Aka happy coincidence.
One of the things I love about research is that unexpected little nugget that pops up and makes my day. For example, when I was working on the WIP, I knew the area I wanted the high school to be set. But I wanted to make sure I didn’t use a specific high school, just because 1) I wouldn’t know it well enough to do it justice, and 2) I could have much more fun creating my own high school with its own history.
One thing I did settle on, however, was to have its location be identical to a high school in Cleveland. On the one hand, this gave me a specific area to focus on, and in the other I knew that I could have a high school, located on this street that had enough space for several buildings and a football field, because there already was one there.
Then there was the graveyard. In one of the scenes, the characters leave the school and head for the cemetery. Entirely by accident, they’re actually heading for their car when they go the wrong way and come to this:
That is not only an actual graveyard in Cleveland, but it’s the closest graveyard TO my school, and its within walking distance. I didn’t plan it out that way, but c’mon. For a story with ghosts and monsters, having a graveyard that looks like THAT? It’s kinda perfect. And it happened entirely by accident.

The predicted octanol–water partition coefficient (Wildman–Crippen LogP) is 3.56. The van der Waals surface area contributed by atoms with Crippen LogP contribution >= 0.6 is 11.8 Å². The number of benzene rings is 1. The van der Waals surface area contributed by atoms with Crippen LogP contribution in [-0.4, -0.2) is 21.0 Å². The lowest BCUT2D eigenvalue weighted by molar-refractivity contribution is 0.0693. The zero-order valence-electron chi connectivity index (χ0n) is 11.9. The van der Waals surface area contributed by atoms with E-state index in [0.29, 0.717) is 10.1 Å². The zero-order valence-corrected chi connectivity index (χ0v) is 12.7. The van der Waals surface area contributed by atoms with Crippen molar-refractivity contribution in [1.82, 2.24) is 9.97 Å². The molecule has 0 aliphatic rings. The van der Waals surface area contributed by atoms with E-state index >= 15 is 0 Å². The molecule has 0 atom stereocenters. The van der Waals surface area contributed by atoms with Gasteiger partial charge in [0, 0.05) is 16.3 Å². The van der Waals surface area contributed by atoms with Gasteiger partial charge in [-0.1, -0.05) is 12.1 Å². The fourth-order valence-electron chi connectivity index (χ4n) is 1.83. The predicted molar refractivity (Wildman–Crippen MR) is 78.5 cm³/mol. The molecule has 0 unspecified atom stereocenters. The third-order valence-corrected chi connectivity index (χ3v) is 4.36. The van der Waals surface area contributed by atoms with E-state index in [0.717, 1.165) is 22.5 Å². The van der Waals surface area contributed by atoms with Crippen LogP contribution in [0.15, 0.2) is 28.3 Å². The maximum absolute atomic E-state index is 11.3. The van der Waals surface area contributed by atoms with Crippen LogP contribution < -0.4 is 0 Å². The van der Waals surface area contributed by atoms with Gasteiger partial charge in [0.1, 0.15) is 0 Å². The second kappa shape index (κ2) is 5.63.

Writing Tip of the Day: If you’re like me, and the sort of person that forgets minute details about your story once you’ve started to make some real progress, consider keeping a few extra files to keep organized. I have my outline files, but I’ve also got a file for my minor cast, those people who pop up in one or two scenes along with a little blurb about anything we learned about them. Since I write YA, I keep a file with relevant details about my schools – how many students, school colors, mascot, teachers names (and the classes they teach), etc. This way, if I’m adding in a scene at the end and can’t remember who the chemistry teacher was, I can find it a lot easier with my Minor Cast file than by doing a search for “chemistry” (which I use a surprising amount of times in a book, but never in real life). Go figure!